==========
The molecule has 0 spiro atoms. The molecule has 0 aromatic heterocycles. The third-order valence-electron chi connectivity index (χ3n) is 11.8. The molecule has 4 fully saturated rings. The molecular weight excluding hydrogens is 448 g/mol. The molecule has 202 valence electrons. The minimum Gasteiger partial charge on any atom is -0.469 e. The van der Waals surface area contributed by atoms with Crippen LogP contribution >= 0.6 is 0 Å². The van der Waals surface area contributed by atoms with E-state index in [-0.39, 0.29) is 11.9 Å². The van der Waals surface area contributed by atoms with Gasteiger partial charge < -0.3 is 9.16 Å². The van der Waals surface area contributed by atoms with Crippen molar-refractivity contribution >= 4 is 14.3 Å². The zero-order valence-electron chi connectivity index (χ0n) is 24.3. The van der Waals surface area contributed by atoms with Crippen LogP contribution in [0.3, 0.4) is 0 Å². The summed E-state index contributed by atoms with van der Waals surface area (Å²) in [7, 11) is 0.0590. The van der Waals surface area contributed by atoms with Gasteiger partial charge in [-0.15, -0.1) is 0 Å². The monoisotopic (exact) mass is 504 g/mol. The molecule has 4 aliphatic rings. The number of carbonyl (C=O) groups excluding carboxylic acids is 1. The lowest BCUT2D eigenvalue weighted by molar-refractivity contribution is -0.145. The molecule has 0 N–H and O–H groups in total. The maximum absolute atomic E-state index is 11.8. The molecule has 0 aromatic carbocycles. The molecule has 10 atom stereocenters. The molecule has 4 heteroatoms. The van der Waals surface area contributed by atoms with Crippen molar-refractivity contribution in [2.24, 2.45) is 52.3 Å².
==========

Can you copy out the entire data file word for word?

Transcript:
The molecule has 0 spiro atoms. The molecule has 0 aromatic heterocycles. The third-order valence-electron chi connectivity index (χ3n) is 11.8. The molecule has 4 fully saturated rings. The molecular weight excluding hydrogens is 448 g/mol. The molecule has 202 valence electrons. The minimum Gasteiger partial charge on any atom is -0.469 e. The van der Waals surface area contributed by atoms with Crippen LogP contribution >= 0.6 is 0 Å². The van der Waals surface area contributed by atoms with E-state index in [-0.39, 0.29) is 11.9 Å². The van der Waals surface area contributed by atoms with Gasteiger partial charge < -0.3 is 9.16 Å². The van der Waals surface area contributed by atoms with Crippen molar-refractivity contribution >= 4 is 14.3 Å². The zero-order valence-electron chi connectivity index (χ0n) is 24.3. The van der Waals surface area contributed by atoms with Crippen LogP contribution in [0.3, 0.4) is 0 Å². The summed E-state index contributed by atoms with van der Waals surface area (Å²) in [7, 11) is 0.0590. The van der Waals surface area contributed by atoms with Gasteiger partial charge in [-0.15, -0.1) is 0 Å². The monoisotopic (exact) mass is 504 g/mol. The molecule has 4 aliphatic rings. The number of carbonyl (C=O) groups excluding carboxylic acids is 1. The lowest BCUT2D eigenvalue weighted by molar-refractivity contribution is -0.145. The molecule has 0 N–H and O–H groups in total. The maximum absolute atomic E-state index is 11.8. The molecule has 0 aromatic carbocycles. The molecule has 10 atom stereocenters. The molecule has 4 heteroatoms. The van der Waals surface area contributed by atoms with Crippen molar-refractivity contribution in [2.24, 2.45) is 52.3 Å².